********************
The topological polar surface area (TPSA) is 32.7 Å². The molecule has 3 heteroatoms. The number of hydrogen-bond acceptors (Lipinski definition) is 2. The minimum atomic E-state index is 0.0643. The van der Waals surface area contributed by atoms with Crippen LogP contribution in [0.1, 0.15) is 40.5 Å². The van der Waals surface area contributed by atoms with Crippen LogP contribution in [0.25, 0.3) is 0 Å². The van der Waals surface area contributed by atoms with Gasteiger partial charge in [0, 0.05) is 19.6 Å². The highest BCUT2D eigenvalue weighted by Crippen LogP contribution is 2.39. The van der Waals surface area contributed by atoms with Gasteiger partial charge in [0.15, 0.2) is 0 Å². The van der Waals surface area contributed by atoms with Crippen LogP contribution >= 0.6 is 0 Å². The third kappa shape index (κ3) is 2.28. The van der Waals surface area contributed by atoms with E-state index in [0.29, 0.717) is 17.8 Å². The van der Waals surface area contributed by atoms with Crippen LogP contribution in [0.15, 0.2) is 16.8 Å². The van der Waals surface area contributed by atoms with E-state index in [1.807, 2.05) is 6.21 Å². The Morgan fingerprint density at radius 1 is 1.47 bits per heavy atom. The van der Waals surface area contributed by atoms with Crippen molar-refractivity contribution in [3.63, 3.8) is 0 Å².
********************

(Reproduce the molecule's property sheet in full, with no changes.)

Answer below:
The topological polar surface area (TPSA) is 32.7 Å². The molecule has 3 heteroatoms. The number of hydrogen-bond acceptors (Lipinski definition) is 2. The minimum atomic E-state index is 0.0643. The van der Waals surface area contributed by atoms with Crippen LogP contribution in [0.1, 0.15) is 40.5 Å². The van der Waals surface area contributed by atoms with Crippen LogP contribution in [0.25, 0.3) is 0 Å². The van der Waals surface area contributed by atoms with Gasteiger partial charge in [0, 0.05) is 19.6 Å². The highest BCUT2D eigenvalue weighted by Crippen LogP contribution is 2.39. The van der Waals surface area contributed by atoms with Gasteiger partial charge in [0.15, 0.2) is 0 Å². The van der Waals surface area contributed by atoms with Crippen LogP contribution >= 0.6 is 0 Å². The third kappa shape index (κ3) is 2.28. The van der Waals surface area contributed by atoms with E-state index in [0.29, 0.717) is 17.8 Å². The van der Waals surface area contributed by atoms with Crippen LogP contribution in [0.15, 0.2) is 16.8 Å². The van der Waals surface area contributed by atoms with E-state index in [1.807, 2.05) is 6.21 Å². The Morgan fingerprint density at radius 1 is 1.47 bits per heavy atom. The van der Waals surface area contributed by atoms with Crippen molar-refractivity contribution in [3.63, 3.8) is 0 Å².